Three Labour candidates for deputy leadership
Sherlock and McCarthy join Kelly in bid for second-in-command position
Two new candidates have emerged as contenders for the Labour Party deputy leadership this lunchtime.
Minister of State for Research and Innovation Sean Sherlock and fellow Cork TD Michael McCarthy have joined Minister of State for Transport Alan Kelly, who announced he intends to contest the election for the post of deputy leader of the Labour Party this morning.
Mr Sherlock said he wanted to be part of Labour’s “process of renewal”.
He said he had the energy and capability to try implement a new agenda with a new leader.
“The Government has a mandate and I intend to see that mandate fulfilled so that in 2016 we can hand back to the people an economy and a society that they can be proud of,” Mr Sherlock said.
Mr McCarthy, who represents Cork South-West, said the party needed to “revaluate the old and embrace the new”.
He said as deputy leader her could restore the party’s confidence in itself and “provide confidence in ensuring our vision for Ireland is one of a better, stronger, fairer Ireland”.
“I was born into the Labour Party. It’s in my very DNA,” he said.
Asked if he was supporting Ms Burton as leader, Mr Kelly said she would be “fantastic” but it would be inappropriate to comment before next Tuesday when all candidates were announced.
However, Mr Kelly was accompanied at the announcement by Carlow Kilkenny TD Ann Phelan, who proposed Ms Burton for the leadership contest. Ms Phelan said the combination of Ms Burton and Mr Kelly would be her dream ticket.
Mr Kelly said the Labour Party “needs to get back to its roots” and focus on working people and those looking to get work.
“I’m 38 years old, I know a lot of people of my generation who are struggling. People I went to school with, people I went to college with, friends of mine, and these people really need to be supported in the coming years,” he said.
He said this Government should fulfil its term but not “ at all costs”. The Programme for Government should be looked at, he said.
Mr Kelly said his achievements in the Department of Transport included the introduction of the Leap Card and his work on rural transport and bicycle schemes.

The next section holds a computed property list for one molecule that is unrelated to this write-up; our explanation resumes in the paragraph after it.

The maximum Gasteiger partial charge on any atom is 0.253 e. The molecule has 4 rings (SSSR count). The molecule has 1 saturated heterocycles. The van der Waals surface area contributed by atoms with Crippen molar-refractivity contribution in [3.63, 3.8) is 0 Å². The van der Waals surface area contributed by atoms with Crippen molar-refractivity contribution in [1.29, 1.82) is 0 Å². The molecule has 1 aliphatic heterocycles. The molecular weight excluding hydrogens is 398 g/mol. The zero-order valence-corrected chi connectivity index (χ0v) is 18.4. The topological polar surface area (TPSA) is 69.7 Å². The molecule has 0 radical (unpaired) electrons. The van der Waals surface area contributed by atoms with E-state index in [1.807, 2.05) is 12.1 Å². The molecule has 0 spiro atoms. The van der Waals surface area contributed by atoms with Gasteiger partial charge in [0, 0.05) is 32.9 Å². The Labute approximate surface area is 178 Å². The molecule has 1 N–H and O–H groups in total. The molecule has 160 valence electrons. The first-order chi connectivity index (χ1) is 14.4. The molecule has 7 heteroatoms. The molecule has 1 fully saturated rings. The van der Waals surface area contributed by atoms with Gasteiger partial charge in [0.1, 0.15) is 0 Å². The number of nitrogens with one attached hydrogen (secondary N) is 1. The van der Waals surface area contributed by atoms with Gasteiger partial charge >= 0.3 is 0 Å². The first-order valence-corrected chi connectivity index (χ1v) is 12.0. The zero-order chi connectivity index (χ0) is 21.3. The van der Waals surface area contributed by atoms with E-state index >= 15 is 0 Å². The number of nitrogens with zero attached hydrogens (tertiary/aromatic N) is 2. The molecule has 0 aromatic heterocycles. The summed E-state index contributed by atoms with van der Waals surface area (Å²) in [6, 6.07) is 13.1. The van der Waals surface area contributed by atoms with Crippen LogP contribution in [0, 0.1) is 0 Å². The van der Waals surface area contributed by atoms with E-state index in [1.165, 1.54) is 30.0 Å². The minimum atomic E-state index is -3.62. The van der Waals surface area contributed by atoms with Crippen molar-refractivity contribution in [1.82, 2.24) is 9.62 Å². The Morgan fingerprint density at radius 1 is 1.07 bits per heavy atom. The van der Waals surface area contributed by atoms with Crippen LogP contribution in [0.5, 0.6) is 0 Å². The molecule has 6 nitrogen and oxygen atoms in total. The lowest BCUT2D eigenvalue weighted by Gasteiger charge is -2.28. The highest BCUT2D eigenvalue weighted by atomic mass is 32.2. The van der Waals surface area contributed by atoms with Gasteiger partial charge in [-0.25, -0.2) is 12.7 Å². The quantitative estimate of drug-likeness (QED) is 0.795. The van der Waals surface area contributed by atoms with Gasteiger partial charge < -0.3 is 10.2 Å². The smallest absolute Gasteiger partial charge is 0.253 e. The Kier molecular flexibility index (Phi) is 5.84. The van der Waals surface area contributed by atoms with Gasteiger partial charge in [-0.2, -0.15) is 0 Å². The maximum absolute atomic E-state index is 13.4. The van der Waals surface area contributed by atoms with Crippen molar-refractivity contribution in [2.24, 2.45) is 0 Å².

He emphasised he had been a Senator, TD, MEP and Minister of State in the last number of years.
Ms Burton remains the only declared candidate for the party leadership, but Minister of State for Health Alex White is thought likely to declare his intentions in the coming days.
A Burton/Kelly ticket would provide geographical and gender balance.
This morning, Labour TD for Kerry Arthur Spring said he was considering putting his name forward for both the positions of leader and deputy leader, once he had assessed the level of support he would have. He said he had party colleagues willing to propose and second him for both positions.
“I’m going to do an awful lot of soul-searching to see what I can bring to the table myself,” he said. “I’m going to try and devise a plan for the re-engagement of the Labour Party with the Irish people.”
Mr Spring told RTÉ Radio One’s Morning Ireland programme the party should have a contest for the leadership.
“We are wounded and I think people need to have a process of engagement,” he said.
Fellow Labour backbencher Dominic Hannigan also said yesterday he was considering running for leader or deputy leader.
Nominations will close at noon on Tuesday and ballot papers will be issued on June 9th if there is a contest for either position. The ballots have to be returned by noon on Friday, July 4th, and the count will take place immediately.
The party’s legal adviser, Richard Humphreys, will be the returning officer and the party auditors will be independent observers.
All 5,000 or so paid-up members of the party will be entitled to vote. Members are entitled to pay arrears going back two years to get on the register.